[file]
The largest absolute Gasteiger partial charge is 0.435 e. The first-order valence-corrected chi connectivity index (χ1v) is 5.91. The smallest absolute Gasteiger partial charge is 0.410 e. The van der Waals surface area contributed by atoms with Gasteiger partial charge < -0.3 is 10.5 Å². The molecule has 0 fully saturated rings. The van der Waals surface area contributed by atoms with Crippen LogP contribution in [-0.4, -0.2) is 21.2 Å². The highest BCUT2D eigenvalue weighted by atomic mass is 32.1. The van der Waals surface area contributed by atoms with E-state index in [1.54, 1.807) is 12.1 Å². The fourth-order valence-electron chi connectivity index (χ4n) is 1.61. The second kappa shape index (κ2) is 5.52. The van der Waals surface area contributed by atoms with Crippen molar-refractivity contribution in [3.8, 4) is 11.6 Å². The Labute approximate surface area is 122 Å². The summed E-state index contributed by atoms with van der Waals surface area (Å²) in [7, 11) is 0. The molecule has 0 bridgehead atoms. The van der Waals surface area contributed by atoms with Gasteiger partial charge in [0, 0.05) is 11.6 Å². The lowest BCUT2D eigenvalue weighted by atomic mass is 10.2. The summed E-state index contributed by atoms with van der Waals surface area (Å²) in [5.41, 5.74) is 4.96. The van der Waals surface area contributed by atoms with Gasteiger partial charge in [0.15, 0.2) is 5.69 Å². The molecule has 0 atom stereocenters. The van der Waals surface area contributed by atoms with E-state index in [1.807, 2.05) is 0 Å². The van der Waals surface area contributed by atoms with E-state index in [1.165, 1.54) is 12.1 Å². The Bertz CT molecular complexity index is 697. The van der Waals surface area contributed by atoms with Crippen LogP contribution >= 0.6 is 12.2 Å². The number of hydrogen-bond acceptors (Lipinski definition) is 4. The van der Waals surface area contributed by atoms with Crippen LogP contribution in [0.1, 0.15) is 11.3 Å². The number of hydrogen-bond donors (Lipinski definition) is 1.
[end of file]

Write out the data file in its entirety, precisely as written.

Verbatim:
The largest absolute Gasteiger partial charge is 0.435 e. The first-order valence-corrected chi connectivity index (χ1v) is 5.91. The smallest absolute Gasteiger partial charge is 0.410 e. The van der Waals surface area contributed by atoms with Gasteiger partial charge < -0.3 is 10.5 Å². The molecule has 0 fully saturated rings. The van der Waals surface area contributed by atoms with Crippen LogP contribution in [-0.4, -0.2) is 21.2 Å². The highest BCUT2D eigenvalue weighted by atomic mass is 32.1. The van der Waals surface area contributed by atoms with E-state index in [1.54, 1.807) is 12.1 Å². The fourth-order valence-electron chi connectivity index (χ4n) is 1.61. The second kappa shape index (κ2) is 5.52. The van der Waals surface area contributed by atoms with Crippen molar-refractivity contribution in [3.8, 4) is 11.6 Å². The Labute approximate surface area is 122 Å². The summed E-state index contributed by atoms with van der Waals surface area (Å²) in [7, 11) is 0. The molecule has 0 bridgehead atoms. The van der Waals surface area contributed by atoms with Gasteiger partial charge in [0, 0.05) is 11.6 Å². The lowest BCUT2D eigenvalue weighted by atomic mass is 10.2. The summed E-state index contributed by atoms with van der Waals surface area (Å²) in [5.41, 5.74) is 4.96. The van der Waals surface area contributed by atoms with Gasteiger partial charge in [0.15, 0.2) is 5.69 Å². The molecule has 0 atom stereocenters. The van der Waals surface area contributed by atoms with E-state index in [1.807, 2.05) is 0 Å². The van der Waals surface area contributed by atoms with E-state index in [1.165, 1.54) is 12.1 Å². The Bertz CT molecular complexity index is 697. The van der Waals surface area contributed by atoms with Crippen LogP contribution >= 0.6 is 12.2 Å². The number of hydrogen-bond acceptors (Lipinski definition) is 4. The van der Waals surface area contributed by atoms with Crippen LogP contribution in [0.1, 0.15) is 11.3 Å². The number of hydrogen-bond donors (Lipinski definition) is 1.